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Novel Quantum Phenomena in Atomically Thin 2D Materials

Wednesday, May 17, 2017 - 9:00am - 9:40am
Keller 3-180
Steven Louie (University of California, Berkeley)
In this talk, we present some new physical phenomena found in recent theoretical studies of atomically thin two-dimensional (2D) materials. Because of reduced dimensionality, interaction and symmetry effects as well as environmental screening effects dominate many properties of these systems, leading to manifestation of concepts and phenomena that may not be so prominent or have not been seen in bulk materials. A number of highly interesting and unexpected phenomena have been discovered: strongly bound excitons with unusual energy level structures and optical selection rules; exchange-induced light-like (massless) exciton dispersion; tunable optical and plasmonic properties; electron supercollimation by 1D disorder in graphene and related 2D Dirac materials; and novel topological phases in graphene nanoribbons. We describe their physical origin and compare theoretical predictions with experimental results.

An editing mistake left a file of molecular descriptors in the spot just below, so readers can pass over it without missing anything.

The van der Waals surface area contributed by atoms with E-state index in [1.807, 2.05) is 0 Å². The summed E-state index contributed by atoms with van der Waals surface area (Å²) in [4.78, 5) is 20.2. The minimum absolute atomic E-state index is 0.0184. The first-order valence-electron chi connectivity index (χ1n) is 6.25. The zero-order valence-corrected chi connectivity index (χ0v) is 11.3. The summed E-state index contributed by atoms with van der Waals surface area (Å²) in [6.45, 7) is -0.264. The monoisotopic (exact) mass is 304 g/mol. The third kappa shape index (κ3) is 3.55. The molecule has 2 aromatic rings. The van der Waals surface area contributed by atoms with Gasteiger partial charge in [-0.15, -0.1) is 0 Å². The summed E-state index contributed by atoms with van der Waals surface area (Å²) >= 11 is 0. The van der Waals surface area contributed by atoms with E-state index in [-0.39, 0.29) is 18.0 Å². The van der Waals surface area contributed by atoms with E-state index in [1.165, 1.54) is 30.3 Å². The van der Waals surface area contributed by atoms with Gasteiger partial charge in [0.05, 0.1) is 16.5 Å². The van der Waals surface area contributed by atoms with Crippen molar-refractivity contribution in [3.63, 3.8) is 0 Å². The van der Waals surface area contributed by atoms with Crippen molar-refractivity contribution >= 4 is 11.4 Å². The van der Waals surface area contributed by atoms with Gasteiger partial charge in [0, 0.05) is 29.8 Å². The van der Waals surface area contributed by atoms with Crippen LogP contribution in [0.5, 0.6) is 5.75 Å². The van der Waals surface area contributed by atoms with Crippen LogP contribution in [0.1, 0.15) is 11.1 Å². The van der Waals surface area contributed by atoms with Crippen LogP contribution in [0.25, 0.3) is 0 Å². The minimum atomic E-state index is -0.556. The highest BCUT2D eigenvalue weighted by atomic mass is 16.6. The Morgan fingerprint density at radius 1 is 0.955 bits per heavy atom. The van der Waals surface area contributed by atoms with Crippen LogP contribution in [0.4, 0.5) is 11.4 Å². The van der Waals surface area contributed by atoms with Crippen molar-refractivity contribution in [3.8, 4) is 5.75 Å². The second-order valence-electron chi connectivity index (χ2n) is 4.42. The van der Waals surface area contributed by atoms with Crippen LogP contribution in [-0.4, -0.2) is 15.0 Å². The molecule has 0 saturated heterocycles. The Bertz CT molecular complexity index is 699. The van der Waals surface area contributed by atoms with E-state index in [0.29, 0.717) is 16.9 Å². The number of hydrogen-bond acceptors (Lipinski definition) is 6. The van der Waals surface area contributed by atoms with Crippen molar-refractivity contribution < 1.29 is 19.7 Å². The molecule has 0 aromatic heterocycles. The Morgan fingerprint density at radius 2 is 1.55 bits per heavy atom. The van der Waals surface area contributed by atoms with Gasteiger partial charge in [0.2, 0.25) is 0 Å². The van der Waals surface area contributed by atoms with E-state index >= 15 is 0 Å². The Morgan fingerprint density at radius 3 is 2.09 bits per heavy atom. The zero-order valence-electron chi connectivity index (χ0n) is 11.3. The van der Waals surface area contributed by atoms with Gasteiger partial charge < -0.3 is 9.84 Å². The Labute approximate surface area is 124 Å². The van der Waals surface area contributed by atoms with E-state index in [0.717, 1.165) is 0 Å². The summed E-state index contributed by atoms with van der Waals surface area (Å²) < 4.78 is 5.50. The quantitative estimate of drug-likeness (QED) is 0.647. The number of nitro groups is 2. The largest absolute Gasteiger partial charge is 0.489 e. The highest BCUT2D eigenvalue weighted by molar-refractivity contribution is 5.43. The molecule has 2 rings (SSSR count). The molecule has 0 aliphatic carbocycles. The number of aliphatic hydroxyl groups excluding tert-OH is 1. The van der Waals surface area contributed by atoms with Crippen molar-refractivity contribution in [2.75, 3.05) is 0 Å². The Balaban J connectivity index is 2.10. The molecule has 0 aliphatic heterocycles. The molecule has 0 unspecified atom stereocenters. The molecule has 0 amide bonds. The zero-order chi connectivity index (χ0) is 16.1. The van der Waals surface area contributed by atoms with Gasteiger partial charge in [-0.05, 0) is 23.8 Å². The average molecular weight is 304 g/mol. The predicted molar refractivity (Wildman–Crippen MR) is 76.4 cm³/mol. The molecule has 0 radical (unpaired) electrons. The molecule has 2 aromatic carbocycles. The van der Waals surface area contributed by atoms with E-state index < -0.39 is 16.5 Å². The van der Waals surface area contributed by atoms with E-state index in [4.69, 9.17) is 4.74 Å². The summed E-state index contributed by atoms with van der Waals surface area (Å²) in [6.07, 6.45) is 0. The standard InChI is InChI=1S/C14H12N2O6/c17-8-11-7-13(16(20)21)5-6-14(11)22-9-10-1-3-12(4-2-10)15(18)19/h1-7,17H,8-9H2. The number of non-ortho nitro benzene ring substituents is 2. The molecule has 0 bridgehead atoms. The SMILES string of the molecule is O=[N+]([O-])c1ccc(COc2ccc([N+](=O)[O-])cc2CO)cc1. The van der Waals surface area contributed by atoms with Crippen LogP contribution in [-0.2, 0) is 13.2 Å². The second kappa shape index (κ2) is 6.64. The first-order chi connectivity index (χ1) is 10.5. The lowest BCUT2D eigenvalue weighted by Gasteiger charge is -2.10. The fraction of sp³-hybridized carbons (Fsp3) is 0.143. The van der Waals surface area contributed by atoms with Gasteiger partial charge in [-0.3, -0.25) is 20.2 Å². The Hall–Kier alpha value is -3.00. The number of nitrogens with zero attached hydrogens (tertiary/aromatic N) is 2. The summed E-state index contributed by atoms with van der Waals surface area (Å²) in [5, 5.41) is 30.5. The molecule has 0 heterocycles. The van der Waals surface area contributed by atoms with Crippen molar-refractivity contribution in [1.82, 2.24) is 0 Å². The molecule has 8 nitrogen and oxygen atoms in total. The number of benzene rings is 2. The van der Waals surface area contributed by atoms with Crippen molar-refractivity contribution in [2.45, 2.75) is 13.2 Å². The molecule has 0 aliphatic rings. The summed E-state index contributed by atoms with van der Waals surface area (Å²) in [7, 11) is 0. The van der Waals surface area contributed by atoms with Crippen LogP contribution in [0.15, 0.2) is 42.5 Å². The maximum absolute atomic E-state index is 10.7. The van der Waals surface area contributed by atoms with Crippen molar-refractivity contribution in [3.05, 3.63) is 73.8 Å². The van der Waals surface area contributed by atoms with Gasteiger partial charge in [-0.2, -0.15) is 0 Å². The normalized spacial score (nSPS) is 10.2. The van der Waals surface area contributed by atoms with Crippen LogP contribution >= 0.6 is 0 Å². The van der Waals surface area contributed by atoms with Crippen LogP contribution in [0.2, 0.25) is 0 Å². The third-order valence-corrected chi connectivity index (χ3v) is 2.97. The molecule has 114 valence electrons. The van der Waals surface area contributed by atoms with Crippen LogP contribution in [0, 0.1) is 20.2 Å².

This work was supported in part by the National Science Foundation, the U.S. Department of Energy and the Office of Naval Research.